In Perfect Harmony
A programme celebrating our collective love of singing in harmony, looking at when and why we do it, what it means to us musically and emotionally, and how different countries sing harmony differently.
Since time began, man has sung and soon another man added a harmony part – for companionship, for sharing, for support, for humour, for joy, for cleverness and for lovely, satisfying sounds. This programme investigates the different types of harmony singing throughout the world – how does it differ from place to place, what is it for? We hear from harmony singers from around the world.
Harmony has been a natural part of singing – from classical chorale singing to pop music, via doo-wop, barbershop quartets, African choral music, gospel, opera, rock, rap, and even death metal. The first thing a baby does is make vocal sounds to ‘harmonise’ with its mother. All types of music use it – usually in 3rds or 6ths around the melody to make the melody sweeter in Western cultures. Far Eastern Harmonies are different technically – traditionally harmony has been missing, but there are examples of overtone singing where the singer makes more than one note at the same time. There is something human in the ability to complement each other vocally – immensely satisfying and beautiful. It’s also a simple expression of companionship without a need for instruments.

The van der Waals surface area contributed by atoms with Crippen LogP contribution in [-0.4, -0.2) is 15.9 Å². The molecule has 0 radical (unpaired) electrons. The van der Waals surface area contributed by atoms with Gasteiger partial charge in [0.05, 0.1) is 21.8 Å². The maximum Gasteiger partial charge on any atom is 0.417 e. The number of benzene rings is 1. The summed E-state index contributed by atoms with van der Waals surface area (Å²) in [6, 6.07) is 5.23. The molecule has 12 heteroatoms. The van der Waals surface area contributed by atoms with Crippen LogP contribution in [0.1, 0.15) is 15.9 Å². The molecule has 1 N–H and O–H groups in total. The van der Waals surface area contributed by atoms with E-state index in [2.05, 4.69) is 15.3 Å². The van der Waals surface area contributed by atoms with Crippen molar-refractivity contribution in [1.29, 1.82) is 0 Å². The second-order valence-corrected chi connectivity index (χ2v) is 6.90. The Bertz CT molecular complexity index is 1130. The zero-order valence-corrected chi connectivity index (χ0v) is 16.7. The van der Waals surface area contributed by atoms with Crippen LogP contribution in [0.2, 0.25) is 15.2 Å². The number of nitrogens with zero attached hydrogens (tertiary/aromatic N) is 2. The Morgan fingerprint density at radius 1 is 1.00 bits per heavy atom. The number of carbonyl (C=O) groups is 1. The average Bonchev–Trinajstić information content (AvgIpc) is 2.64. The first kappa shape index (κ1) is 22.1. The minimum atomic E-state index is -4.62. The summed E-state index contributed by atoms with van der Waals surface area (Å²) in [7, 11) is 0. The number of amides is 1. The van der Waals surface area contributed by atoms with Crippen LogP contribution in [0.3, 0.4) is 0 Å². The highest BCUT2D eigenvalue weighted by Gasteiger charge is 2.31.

We hear about the African village that hunts using harmony singing to guide them as a team – if they can’t sing, they won’t eat. We hear about an Armenian composer who was driven mad when trying to compose a piece for eight-part harmony and we speak to Wendy Wilson (daughter of Brian Wilson from The Beach Boys) about how she grew up singing harmony with her mother and sister, and how she carries on the legacy of her father today with her band Wilson Phillips. We also hear from music therapists working with terminally ill children who can no longer speak, but can sing, and also someone who works with patients with chronic lung disease where singing in harmony improves their quality of life. From South African choir leaders working with disaffected youth to Orkney women trying to keep traditional songs alive, via Abba, St Paul’s Cathedral Choir, Queen, the mash-ups being created with UK school children and Fleet Foxes, the world of harmony is here.
The programme is produced by Laura Parfitt and brought together musically by composer and radio sound designer Chris O’Shaughnessy.
Picture: Sacred Harp Singing in London